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7 Music Documentaries on Netflix That You Must Watch

Assuming you haven’t ripped them off Torrentz already and have high-speed Internet, check out some cool films on artists such as Keith Richards and Nina Simone to Kurt Cobain

Nabeela Shaikh Jan 07, 2016
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Kurt and courtney

When you’re done binging on Escobar’s cocaine cartel saga Narcos and tweeting Netflix India to ask what their censorship policy is, catch up on some music history through some of 2015’s biggest releases, and a few older gems. Here are seven essential Netflix music documentaries streaming right now that you might want to check out before your free month-long subscription ends.

 

Keith Richards: Under the Influence [2015]

A Netflix exclusive release, Under the Influence traces Rolling Stones riff-master Keith Richards’ musical journey all the way from his Muddy Waters rock n’ roll roots to in-the-studio session for his solo album Crosseyed Heart [which later released the same day as the documentary]. The documentary was directed by Oscar-winning filmmaker Morgan Neville, and traces Richards through blues hub Chicago, country music central Nashville and glitzy New York City.

 

What happened, Miss Simone? [2015]

While Liz Garbus is far from the first to document jazz mistress Nina Simone’s career, What Happened, Miss Simone? is one of the most insightful looks into the life of the iconic singer and social activist. The “High Priestess of Soul” was riddled with rebellion, depression, and abuse, and Garbus does little to hold back on details as Simone tackles her demons in this documentary.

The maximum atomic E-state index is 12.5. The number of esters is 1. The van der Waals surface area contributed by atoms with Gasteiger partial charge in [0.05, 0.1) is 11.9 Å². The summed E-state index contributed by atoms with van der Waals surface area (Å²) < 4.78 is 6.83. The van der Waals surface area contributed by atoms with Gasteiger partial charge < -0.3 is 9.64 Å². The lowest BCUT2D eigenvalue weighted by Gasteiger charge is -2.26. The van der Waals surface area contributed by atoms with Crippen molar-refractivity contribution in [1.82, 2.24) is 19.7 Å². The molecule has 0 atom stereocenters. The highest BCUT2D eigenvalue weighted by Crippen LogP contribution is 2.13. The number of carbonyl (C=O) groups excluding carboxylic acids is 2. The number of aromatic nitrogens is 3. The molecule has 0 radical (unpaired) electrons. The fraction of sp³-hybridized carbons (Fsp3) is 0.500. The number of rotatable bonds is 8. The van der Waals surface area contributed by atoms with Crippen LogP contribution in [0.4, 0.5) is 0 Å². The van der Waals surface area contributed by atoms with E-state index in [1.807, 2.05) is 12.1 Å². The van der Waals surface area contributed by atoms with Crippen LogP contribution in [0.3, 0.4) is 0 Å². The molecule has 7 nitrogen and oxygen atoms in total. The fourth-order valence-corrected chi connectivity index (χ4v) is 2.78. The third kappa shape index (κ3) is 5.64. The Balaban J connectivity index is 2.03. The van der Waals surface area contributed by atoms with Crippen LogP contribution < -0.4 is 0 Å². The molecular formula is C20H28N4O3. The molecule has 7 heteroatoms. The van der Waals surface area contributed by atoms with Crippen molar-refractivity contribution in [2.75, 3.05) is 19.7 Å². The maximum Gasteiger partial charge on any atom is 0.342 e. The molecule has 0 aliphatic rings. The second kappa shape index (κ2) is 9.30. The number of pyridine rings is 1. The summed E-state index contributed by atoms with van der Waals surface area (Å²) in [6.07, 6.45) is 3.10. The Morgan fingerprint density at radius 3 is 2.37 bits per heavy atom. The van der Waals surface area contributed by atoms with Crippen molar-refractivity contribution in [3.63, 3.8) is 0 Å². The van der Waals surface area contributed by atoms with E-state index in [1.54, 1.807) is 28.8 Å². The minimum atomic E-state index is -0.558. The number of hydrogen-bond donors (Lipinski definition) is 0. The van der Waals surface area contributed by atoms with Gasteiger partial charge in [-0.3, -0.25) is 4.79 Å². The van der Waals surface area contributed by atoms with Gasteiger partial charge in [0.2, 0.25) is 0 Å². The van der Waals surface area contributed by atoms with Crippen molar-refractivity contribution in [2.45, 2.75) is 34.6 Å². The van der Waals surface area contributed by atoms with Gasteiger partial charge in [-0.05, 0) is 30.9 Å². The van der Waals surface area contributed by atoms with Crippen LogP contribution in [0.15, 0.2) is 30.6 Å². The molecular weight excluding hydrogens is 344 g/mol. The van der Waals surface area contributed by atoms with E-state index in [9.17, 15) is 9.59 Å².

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Pentatonix: On My Way Home [2015]

America’s a cappella sweethearts made it all the way to the Grammys and platinum status, and their tour documentary captures much of the excitement on their 2015 North American tour. Along with behind-the-scenes footage and interviews, On My Way Home is your golden ticket to a real-life Pitch Perfect.

 

The Wrecking Crew [2015]

The untold story of the Sixties’ unsung musicians ””The Wrecking Crew brings to the forefront the uber-talented session players whose work creditlessly went on record under the name of bigger bands like The Beach Boys, The Monkees and Nat King Cole. This film is testament to the fact that The Wrecking Crew were more than back-up musicians; they may very well have been the real Mamas and Papas of pop’s golden age.

 

The Other One: The Long Strange Trip of Bob Weir [2014]

Jerry Garcia may have almost always stolen the limelight when it came to legendary rock band the Grateful Dead, but Netflix original The Other One chooses to follow guitarist Bob Weir. Right from his dyslexia-affected childhood days to more successful memories with the Dead, this Mike Fleiss-directed flick is a Deadhead’s must-watch.

 

Kurt and Courtney [1998]

Long before Montage of Heck exposed Kurt Cobain’s life to an uncomfortably raw extent, filmmaker Nick Broomfield took his own shot at demystifying the Nirvana frontman’s turbulent life. From conspiracy theories regarding a Courtney Love murder-for-hire plot to interviews with Cobain’s closest friends, Kurt and Courtney is an unapologetic, lingering memoriiaa.

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I’m Still Here [2010]

There’s no denying that Joaquin Phoenix pulled off a mean Johnny Cash in Walk the Line, but two years later, the actor gave up his acting/singing career to pursue rap, an effort closely documented by his brother-in-law Casey Affleck in I’m Still Here. The result? A half-joking, half-sympathetic take on Phoenix’s failure to rise to the challenge.

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